Impact Investing: Trade-offs not required
There may be give and take when you are buying a home or selecting a car, but not with an impact investment.
Impact investments are on the rise. Today’s investors increasingly want to align their values with their dollars. Therefore, investments that have a double bottom line approach are quickly growing in popularity.
Millennials in particular are driving the growth in this category. A recent study by the Morgan Stanley Institute for Sustainable Investing found that 86% of millennials are interested in sustainable investing and they are 2X as likely as the overall investor population to invest in companies targeting social or environmental change.
There is a common misconception that impact investments fail to offer the same return as a traditional investment, but this is simply not the case. As a social impact investment firm who offers social impact with above-market rate returns we are frequently asked what it takes to make an impact investment and what sacrifices need to be made in order to put your money towards a cause you believe in. The answer might surprise you – none.
Impact investing doesn’t require trade-off like slow returns, minimal returns, or high risk according to a 2015 study by Morgan Stanley Institute for Sustainable Investing. The study took a look at the category and showed that social impact funds have met or exceeded the returns of traditional equity funds. In addition, the The Global Impact Investing Network reports that “portfolio performance overwhelmingly meets or exceeds investor expectations for both social and environmental impact and financial return.”
“More education is needed around the subject.” says a spokesperson from DRI Fund. “you are not trading one for another, instead you are getting the benefit of putting capital towards something you care about and making a return at the same time. It’s the best of both worlds.”
Impact investing has been in the spotlight recently. BlackRock, one of the largest asset managers in the world, said in their annual statement. “To prosper over time every company must not only deliver financial performance, but also show how to make a positive impact to society.” According to the New York Times, one of the most influential investors in the world is telling chief executives, “Society is demanding that companies, both public and private, serve a social purpose.” In addition, the new tax bill including the Investing in Opportunity Act which created a once-in-a-generation opportunity to use capital gains to fund opportunity zones around the country.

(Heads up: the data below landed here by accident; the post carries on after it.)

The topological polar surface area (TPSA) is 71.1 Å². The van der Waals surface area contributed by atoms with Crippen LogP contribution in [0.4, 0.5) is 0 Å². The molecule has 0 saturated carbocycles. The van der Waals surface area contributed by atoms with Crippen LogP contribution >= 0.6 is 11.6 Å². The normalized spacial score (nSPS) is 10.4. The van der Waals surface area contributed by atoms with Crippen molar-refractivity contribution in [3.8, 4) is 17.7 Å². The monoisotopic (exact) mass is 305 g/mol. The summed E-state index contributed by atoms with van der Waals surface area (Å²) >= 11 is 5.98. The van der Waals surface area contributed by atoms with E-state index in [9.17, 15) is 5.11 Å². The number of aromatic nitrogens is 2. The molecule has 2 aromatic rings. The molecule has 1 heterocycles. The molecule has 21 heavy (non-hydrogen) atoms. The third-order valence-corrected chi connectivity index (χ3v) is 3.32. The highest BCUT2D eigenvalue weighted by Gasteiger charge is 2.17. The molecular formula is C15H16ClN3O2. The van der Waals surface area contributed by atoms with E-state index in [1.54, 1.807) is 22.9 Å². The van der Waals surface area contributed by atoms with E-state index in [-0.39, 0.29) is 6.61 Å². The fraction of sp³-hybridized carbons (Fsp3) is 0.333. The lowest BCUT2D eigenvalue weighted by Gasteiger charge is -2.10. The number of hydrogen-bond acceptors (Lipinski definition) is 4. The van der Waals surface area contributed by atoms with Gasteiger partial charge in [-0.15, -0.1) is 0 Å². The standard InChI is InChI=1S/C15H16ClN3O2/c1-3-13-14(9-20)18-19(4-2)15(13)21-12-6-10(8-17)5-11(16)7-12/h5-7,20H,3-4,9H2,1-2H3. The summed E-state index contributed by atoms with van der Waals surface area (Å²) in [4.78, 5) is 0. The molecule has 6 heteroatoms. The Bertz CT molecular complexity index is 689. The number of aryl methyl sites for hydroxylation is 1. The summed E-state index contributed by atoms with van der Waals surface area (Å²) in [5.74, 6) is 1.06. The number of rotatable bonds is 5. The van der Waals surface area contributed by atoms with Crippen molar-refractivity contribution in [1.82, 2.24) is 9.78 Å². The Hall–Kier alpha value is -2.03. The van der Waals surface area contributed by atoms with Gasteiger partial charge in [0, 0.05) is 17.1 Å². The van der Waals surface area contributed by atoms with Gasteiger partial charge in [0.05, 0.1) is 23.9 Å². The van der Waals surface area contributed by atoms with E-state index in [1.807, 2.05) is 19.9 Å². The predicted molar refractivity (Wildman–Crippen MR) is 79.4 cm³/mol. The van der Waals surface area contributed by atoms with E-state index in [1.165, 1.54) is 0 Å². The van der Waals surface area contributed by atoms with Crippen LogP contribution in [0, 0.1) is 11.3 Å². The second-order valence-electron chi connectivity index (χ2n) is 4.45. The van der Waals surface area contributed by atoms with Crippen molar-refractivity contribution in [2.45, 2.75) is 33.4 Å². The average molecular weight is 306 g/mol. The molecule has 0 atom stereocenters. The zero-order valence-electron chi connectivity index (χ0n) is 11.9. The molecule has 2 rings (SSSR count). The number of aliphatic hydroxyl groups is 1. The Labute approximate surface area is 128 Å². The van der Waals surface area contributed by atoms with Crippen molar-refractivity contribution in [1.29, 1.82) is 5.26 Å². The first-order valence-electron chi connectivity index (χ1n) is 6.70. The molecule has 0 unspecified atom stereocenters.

There is continued interest in sustainable investing regardless of any misconceptions. Currently, 8.76 trillion in SRI assets were under management in 2016 according to the US SIF Foundation and that number is only increasing this year. “Millennials (are) hitting that age where a house and a family start to seem more appealing than an apartment and a fledgling improv career,” according to The Real Deal. As more investors make a commitment to value driven investments, there will be additional opportunities to demonstrate the social and financial impact.
Social Impact Funds are still an unknown to most U.S. investors according to a recent Gallup poll. “Nearly three in four U.S. investors have heard little about the concept of “social impact investing” — choosing investments based on the social good they will accomplish as well as the financial return they will bring.” It’s our job to continue to educate them.